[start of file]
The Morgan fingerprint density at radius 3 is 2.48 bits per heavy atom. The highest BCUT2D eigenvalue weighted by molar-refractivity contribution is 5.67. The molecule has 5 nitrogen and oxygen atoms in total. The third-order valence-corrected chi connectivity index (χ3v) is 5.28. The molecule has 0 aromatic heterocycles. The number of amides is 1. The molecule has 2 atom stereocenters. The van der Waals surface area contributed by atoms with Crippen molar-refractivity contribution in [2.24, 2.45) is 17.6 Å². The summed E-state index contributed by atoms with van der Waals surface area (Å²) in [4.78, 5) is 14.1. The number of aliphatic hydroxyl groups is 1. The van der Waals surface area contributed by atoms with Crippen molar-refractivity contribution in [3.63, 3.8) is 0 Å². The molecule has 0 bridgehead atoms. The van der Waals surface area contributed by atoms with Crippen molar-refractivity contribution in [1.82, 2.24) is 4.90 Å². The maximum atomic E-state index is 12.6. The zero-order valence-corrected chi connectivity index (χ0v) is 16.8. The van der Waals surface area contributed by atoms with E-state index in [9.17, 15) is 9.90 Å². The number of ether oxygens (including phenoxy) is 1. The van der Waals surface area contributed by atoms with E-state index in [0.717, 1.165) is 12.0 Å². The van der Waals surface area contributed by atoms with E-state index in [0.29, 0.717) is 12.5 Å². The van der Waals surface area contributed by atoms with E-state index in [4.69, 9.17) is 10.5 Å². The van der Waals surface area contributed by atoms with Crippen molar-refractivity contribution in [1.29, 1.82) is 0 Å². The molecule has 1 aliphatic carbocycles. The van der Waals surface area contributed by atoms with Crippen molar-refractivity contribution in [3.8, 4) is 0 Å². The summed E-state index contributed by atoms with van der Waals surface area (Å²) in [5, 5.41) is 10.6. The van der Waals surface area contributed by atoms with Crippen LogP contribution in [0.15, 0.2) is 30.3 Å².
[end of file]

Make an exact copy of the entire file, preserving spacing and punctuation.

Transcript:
The Morgan fingerprint density at radius 3 is 2.48 bits per heavy atom. The highest BCUT2D eigenvalue weighted by molar-refractivity contribution is 5.67. The molecule has 5 nitrogen and oxygen atoms in total. The third-order valence-corrected chi connectivity index (χ3v) is 5.28. The molecule has 0 aromatic heterocycles. The number of amides is 1. The molecule has 2 atom stereocenters. The van der Waals surface area contributed by atoms with Crippen molar-refractivity contribution in [2.24, 2.45) is 17.6 Å². The summed E-state index contributed by atoms with van der Waals surface area (Å²) in [4.78, 5) is 14.1. The number of aliphatic hydroxyl groups is 1. The van der Waals surface area contributed by atoms with Crippen molar-refractivity contribution in [3.63, 3.8) is 0 Å². The molecule has 0 bridgehead atoms. The van der Waals surface area contributed by atoms with Crippen molar-refractivity contribution in [1.82, 2.24) is 4.90 Å². The maximum atomic E-state index is 12.6. The zero-order valence-corrected chi connectivity index (χ0v) is 16.8. The van der Waals surface area contributed by atoms with E-state index in [9.17, 15) is 9.90 Å². The number of ether oxygens (including phenoxy) is 1. The van der Waals surface area contributed by atoms with E-state index in [0.717, 1.165) is 12.0 Å². The van der Waals surface area contributed by atoms with E-state index in [0.29, 0.717) is 12.5 Å². The van der Waals surface area contributed by atoms with E-state index in [4.69, 9.17) is 10.5 Å². The van der Waals surface area contributed by atoms with Crippen molar-refractivity contribution in [1.29, 1.82) is 0 Å². The molecule has 1 aliphatic carbocycles. The van der Waals surface area contributed by atoms with Crippen molar-refractivity contribution in [3.8, 4) is 0 Å². The summed E-state index contributed by atoms with van der Waals surface area (Å²) in [5, 5.41) is 10.6. The van der Waals surface area contributed by atoms with Crippen LogP contribution in [0.15, 0.2) is 30.3 Å².